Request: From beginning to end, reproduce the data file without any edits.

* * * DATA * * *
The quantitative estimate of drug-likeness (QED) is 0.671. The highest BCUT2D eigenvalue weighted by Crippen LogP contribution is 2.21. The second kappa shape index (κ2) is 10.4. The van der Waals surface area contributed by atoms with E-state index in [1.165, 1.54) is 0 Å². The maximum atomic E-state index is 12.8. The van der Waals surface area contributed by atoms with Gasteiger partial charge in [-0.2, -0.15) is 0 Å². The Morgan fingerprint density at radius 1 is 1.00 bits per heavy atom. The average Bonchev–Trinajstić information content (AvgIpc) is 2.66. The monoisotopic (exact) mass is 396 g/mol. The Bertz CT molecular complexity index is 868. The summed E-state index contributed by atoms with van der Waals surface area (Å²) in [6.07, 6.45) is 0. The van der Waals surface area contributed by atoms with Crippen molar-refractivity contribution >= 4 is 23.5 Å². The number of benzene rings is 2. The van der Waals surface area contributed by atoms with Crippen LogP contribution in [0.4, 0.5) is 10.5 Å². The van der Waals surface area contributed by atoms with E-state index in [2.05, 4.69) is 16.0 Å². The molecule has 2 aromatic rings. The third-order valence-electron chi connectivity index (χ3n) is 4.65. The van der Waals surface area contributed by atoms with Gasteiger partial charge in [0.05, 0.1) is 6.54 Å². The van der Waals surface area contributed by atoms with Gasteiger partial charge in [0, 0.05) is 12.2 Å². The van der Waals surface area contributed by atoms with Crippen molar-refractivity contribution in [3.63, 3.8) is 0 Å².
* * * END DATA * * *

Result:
The quantitative estimate of drug-likeness (QED) is 0.671. The highest BCUT2D eigenvalue weighted by Crippen LogP contribution is 2.21. The second kappa shape index (κ2) is 10.4. The van der Waals surface area contributed by atoms with E-state index in [1.165, 1.54) is 0 Å². The maximum atomic E-state index is 12.8. The van der Waals surface area contributed by atoms with Gasteiger partial charge in [-0.2, -0.15) is 0 Å². The Morgan fingerprint density at radius 1 is 1.00 bits per heavy atom. The average Bonchev–Trinajstić information content (AvgIpc) is 2.66. The monoisotopic (exact) mass is 396 g/mol. The Bertz CT molecular complexity index is 868. The summed E-state index contributed by atoms with van der Waals surface area (Å²) in [6.07, 6.45) is 0. The van der Waals surface area contributed by atoms with Crippen molar-refractivity contribution >= 4 is 23.5 Å². The number of benzene rings is 2. The van der Waals surface area contributed by atoms with Crippen LogP contribution in [0.4, 0.5) is 10.5 Å². The van der Waals surface area contributed by atoms with E-state index in [2.05, 4.69) is 16.0 Å². The molecule has 2 aromatic rings. The third-order valence-electron chi connectivity index (χ3n) is 4.65. The van der Waals surface area contributed by atoms with Gasteiger partial charge in [0.05, 0.1) is 6.54 Å². The van der Waals surface area contributed by atoms with Gasteiger partial charge in [0, 0.05) is 12.2 Å². The van der Waals surface area contributed by atoms with Crippen molar-refractivity contribution in [3.63, 3.8) is 0 Å².